"Until mid-2002, the only equipment to detect biological agents that warships had were the sailors themselves," said Michael Boehm, an associate professor of plant pathology at Ohio State and a lieutenant commander in the U.S. Naval Reserve.
"The military was ill-prepared to deal with what might happen if a 37-cent letter filled with anthrax or smallpox was opened on a ship at sea."
Boehm was called to active duty shortly after September 11, 2001, to help the Navy develop an inclusive biowarfare agent detection program. In late 2001, he headed for the Naval Medical Research Center's Biological Defense Research Directorate (BDRD) in Silver Spring, Md. Boehm's active duty stint ended in February 2003, and he returned to Ohio State.
He and his colleagues at BDRD developed, implemented and trained Navy personnel in how to sample, test and respond to possible biowarfare attacks by agents such as anthrax and smallpox that, this past spring, the Navy adopted as a standard operating procedure for detecting the presence of BW agents. According to Boehm, the plan can be used anywhere there's a suspected BW incident.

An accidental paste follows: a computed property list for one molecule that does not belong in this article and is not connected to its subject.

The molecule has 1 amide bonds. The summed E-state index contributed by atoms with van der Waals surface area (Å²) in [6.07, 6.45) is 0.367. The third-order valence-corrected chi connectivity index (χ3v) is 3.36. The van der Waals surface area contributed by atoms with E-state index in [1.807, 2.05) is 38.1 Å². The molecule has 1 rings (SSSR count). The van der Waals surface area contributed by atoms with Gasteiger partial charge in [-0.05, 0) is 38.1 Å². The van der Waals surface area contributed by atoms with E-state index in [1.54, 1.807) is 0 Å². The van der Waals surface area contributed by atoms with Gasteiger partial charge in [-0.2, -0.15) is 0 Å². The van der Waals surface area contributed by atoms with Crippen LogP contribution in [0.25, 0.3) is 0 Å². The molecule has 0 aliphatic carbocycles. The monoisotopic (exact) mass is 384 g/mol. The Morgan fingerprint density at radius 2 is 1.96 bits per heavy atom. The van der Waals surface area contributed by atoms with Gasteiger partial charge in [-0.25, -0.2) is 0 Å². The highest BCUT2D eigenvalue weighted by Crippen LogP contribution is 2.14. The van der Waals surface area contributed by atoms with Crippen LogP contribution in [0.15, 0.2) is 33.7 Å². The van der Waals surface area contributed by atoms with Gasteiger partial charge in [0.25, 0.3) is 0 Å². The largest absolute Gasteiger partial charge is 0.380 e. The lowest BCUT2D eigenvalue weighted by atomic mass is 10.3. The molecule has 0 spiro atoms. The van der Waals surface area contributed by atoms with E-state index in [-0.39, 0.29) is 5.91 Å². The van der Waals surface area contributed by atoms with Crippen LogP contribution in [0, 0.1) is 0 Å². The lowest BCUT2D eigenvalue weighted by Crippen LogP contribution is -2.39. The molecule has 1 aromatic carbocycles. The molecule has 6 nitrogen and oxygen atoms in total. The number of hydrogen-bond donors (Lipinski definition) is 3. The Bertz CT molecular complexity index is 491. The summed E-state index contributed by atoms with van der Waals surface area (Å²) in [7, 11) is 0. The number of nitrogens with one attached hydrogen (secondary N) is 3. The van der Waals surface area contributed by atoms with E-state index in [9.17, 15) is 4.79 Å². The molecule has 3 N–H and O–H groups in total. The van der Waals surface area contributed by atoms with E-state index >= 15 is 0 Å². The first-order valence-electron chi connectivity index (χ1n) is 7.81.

Boehm shared his experience in designing the protocol on September 9 at the meeting of the American Chemical Society in New York City. Co-presenters, all with the Naval Medical Research Center's Biological Defense Research Directorate, included Al Mateczun, Darrell Galloway, Robert Bull, Joan Gebhardt, Timothy Stello and Richard Gotautas.
The researchers devised a three-tiered biowarfare agent detection system:
Level 1 presumptive. Armed with portable hand-held assays, which look and function like home pregnancy test kits, trained personnel can determine within 15 minutes to an hour whether or not a suspected BW agent has
Contact: Michael Boehm
Ohio State University